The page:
Hot ticket: Players make Super Bowl ticket grab

Heading back to his hometown, Jacoby Jones couldn’t afford to

tell the truth.

The All-Pro kick returner for the Baltimore Ravens got 15

tickets for the Super Bowl as a participating player. The demand

from family, friends in New Orleans was way beyond that.

No Big Easy there.

”I told my family before I left (Baltimore) I only got nine,”

Jones said, shaking his head and smiling. ”They’re expensive and

I’ll do something for you during the game, so y’all can be


Each Raven and San Francisco 49er player and coach had access to

15 tickets: two complimentary, the rest for purchase. Prices range

this year from $800 to $1,200, the same as last year in


When the game was last played in New Orleans 11 years ago, every

seat cost $400.

Tickets also are available to players on injured reserve. For

the 49ers, that’s almost 90 people, not counting front office

personnel who generally had access to two tickets each.

”I said I only got nine so they’d fight over them,” Jones said

with a laugh. Then he did a really smart thing: He put his mother,

Emily, in charge of ticketing. ”My mom is old school, no nonsense.

She’s from here, born and raised. It will be immediate


Jones tried to make up for the shortfall by buying the rest of

his family jerseys, about 30 in all.

Teammate Ed Reed was in the same pickle. He’s from New Orleans,

too. So the star safety sought advice from Saints linebacker

Jonathan Vilma, who played in a Super Bowl in his hometown of Miami

three years ago.

”I would actually auction off tickets to random folk if I

could,” Reed said. ”I’m still kind of chopping things down,

making sure you’ve got your lists right, especially when you come

home. You want everyone to come to the game.

”Honestly, I could fill the Superdome up. I could fill every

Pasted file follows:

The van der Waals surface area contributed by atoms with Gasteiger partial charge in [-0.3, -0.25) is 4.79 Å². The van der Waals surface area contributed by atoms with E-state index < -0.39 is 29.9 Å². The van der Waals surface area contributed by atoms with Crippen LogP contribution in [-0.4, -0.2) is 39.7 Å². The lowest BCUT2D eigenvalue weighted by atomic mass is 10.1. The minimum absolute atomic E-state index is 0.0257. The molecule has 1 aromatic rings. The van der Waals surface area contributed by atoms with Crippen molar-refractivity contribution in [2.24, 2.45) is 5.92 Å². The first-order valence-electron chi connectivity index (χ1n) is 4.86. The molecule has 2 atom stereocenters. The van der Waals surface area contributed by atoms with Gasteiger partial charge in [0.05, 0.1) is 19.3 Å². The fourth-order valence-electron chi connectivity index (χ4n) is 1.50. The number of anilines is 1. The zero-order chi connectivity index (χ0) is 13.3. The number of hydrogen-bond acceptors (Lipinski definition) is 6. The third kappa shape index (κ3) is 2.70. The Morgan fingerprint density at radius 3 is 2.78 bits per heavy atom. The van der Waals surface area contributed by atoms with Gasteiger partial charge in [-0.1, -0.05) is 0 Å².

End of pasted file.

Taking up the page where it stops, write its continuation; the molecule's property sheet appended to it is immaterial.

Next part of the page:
seat. I would love to, but you can’t. So I want my family to know

that right now. Things are starting to get a little pricey, but I’m

just grateful to go through it. I could do this every year.”

With a seven-figure salary, he could. Some other players who

don’t quite earn those big bucks might find a yearly Super Bowl

trip too expensive.


”I took all 15, for everybody in my family and my boys back

home in Indy,” said second-year receiver Tandon Doss, a backup for

the Ravens. ”It’s the Super Bowl.”

The NFL keeps about one-fourth of the tickets, with many going

to league sponsors. Each participating team gets 17.5 percent for

the organization and for its fans, who generally enter a lottery to

purchase tickets. The host club gets 5 percent, and the other 29

clubs get 1.2 percent each, or 34.8 percent overall.

The Superdome’s capacity for the Super Bowl is approximately


Players who don’t fill their allotment become more popular than

ever with teammates who need as many tickets as they can get their

hands on.

Niners defensive lineman Ricky Jean Francois attended LSU and

most of his pals are still in Baton Rouge. But he didn’t buy all

the tickets available to him.

”I had a lot of requests but I only take care of the immediate

family,” he said. ”I ain’t worried about all the friends and

everybody else out there. I just stuck with the immediate family.

Let’s get that over with – and save money, too.”

Teammate receiver-punt returner Kyle Williams only wanted

friends and relatives at the game if he was playing. He’s on

injured reserve. His popularity quotient probably spiked because it

meant extra tickets for other Niners.

But Williams’ decision was rare. Many other players grabbed

their 15, then handed them to family members to distribute.

”My mom handled it all,” San Francisco All-Pro linebacker

Aldon Smith said, echoing many 49ers and Ravens. ”People have to

understand the ticket thing, so we made it clear: Go through my


Ravens cornerback Corey Graham set some ground rules for his

tickets: Only people who came to his games all season.

”You have a lot of people that are going to want to come to the

game because it’s the Super Bowl,” Graham said. ”But if you

haven’t been supporting me throughout the year, going to the

regular games when we were playing the Detroit Lions or the

Cleveland Browns, then why would I want to bring you out here to

come to a great place like New Orleans to see the Super Bowl on the

greatest stage in the world?”


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